More Openness Needed in Dialogue with Other Faiths (December's Parliament of the World's Religions)
Harris, David, Anglican Journal
DECEMBER'S PARLIAMENT of the World's Religions in Cape Town brought together some 7,000 people representing over 100 religions. The main reason for the meeting was to find common grounds of action among the religions, such as keeping government focused on people and the environment. It also provided a forum for people of different backgrounds to talk to one other.
In the wake of this, Cape Town's Archbishop Njongonkulu Ndungane and South Africa's Chief Rabbi Cyril Harris voiced criticism that witches were present at the meeting.
Witch is a loaded word in the world of religion. In this case, the concern was understandable but likely misplaced.
It was no doubt naive of the American organizers not to consider the implications of witches in Africa. In that continent, the word can describe anyone from a person who attempts to heal people of illnesses (with varying degrees of success) to potentially dangerous spellbinders whose psychological hold over people can be fatal.
The witches seen at the parliament were none of these. In fact, the church could learn a great deal from observing the ones who were there.
These witches were adherents of Wicca, a modern religion that draws heavily on 19th and 20th century romantic reinventions of various pre-Christian religions, especially the Druids.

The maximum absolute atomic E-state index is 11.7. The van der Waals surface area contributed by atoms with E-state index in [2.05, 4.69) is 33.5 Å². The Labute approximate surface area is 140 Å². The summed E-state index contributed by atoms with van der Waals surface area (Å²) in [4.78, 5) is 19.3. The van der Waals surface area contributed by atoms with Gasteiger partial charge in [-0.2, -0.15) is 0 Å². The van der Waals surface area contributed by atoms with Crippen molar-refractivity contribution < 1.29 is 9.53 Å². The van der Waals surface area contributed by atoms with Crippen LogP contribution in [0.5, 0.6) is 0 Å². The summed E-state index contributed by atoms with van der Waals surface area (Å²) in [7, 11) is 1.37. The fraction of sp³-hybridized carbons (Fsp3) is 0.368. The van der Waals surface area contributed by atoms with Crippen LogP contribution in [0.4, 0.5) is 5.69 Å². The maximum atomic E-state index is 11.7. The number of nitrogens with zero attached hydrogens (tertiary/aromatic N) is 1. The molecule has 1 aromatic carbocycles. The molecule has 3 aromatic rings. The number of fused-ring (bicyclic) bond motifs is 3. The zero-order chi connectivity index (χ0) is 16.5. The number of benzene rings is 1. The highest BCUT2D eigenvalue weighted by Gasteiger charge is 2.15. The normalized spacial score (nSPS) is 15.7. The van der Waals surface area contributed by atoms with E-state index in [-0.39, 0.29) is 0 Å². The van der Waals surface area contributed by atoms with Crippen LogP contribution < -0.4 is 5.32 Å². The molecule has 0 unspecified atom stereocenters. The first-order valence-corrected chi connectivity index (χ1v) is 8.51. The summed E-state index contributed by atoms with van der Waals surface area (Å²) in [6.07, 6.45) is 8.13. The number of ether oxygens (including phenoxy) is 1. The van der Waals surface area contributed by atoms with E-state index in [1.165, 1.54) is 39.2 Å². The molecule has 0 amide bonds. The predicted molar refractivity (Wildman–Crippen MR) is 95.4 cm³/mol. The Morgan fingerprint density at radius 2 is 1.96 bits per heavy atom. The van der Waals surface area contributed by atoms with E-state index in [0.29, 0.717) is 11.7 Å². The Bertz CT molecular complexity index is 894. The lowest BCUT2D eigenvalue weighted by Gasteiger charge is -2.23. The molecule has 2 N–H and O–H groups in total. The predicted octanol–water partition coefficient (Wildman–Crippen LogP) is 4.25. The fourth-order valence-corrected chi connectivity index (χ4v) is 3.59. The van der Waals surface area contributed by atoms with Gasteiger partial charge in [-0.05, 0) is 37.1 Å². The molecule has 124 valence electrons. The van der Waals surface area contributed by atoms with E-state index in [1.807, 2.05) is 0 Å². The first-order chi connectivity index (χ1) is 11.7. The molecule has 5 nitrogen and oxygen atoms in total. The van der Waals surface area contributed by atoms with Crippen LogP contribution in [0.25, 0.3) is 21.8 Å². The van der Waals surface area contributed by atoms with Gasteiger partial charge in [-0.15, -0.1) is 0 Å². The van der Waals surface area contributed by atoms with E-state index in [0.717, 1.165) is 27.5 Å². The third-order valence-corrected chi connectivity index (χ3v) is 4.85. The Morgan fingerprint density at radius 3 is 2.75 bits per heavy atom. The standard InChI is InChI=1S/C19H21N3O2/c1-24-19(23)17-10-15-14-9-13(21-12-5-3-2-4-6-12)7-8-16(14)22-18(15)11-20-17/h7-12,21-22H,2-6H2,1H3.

They cast no spells -- except on the unchurched who appear to find more meaning in neo-pagan religions like Wicca than in Christianity. The church should seriously wonder why this is.
Like many other popular belief systems today, from New Age to various aboriginal spiritualities, Wicca is essentially pantheistic: Wiccans believe God is in everything, from trees overhead to the carpet underneath, one of their speakers explained at a parliament seminar.
It's crude theology, but is this not a way of expressing that the whole world is holy?
Greek philosophers, pondering long before Christ how God is in the world, came to the conclusion that pantheism is an inadequate explanation. And, from a theological point of view, Christianity has a profound view to offer: all creation is good, made by a good God, and will be returned to God at the end of time without being annihilated.
Given the frequent criticism of Christianity, it's apparently a message the church has not communicated well for some time.
One reason neo-pagan, New Age and Native North American spiritual systems may be so popular is that people can relate to what they teach more easily than they can to Christianity, which often seems unduly complex and cluttered.
These non-Christian religions offer symbols and rites that are simple and accessible. …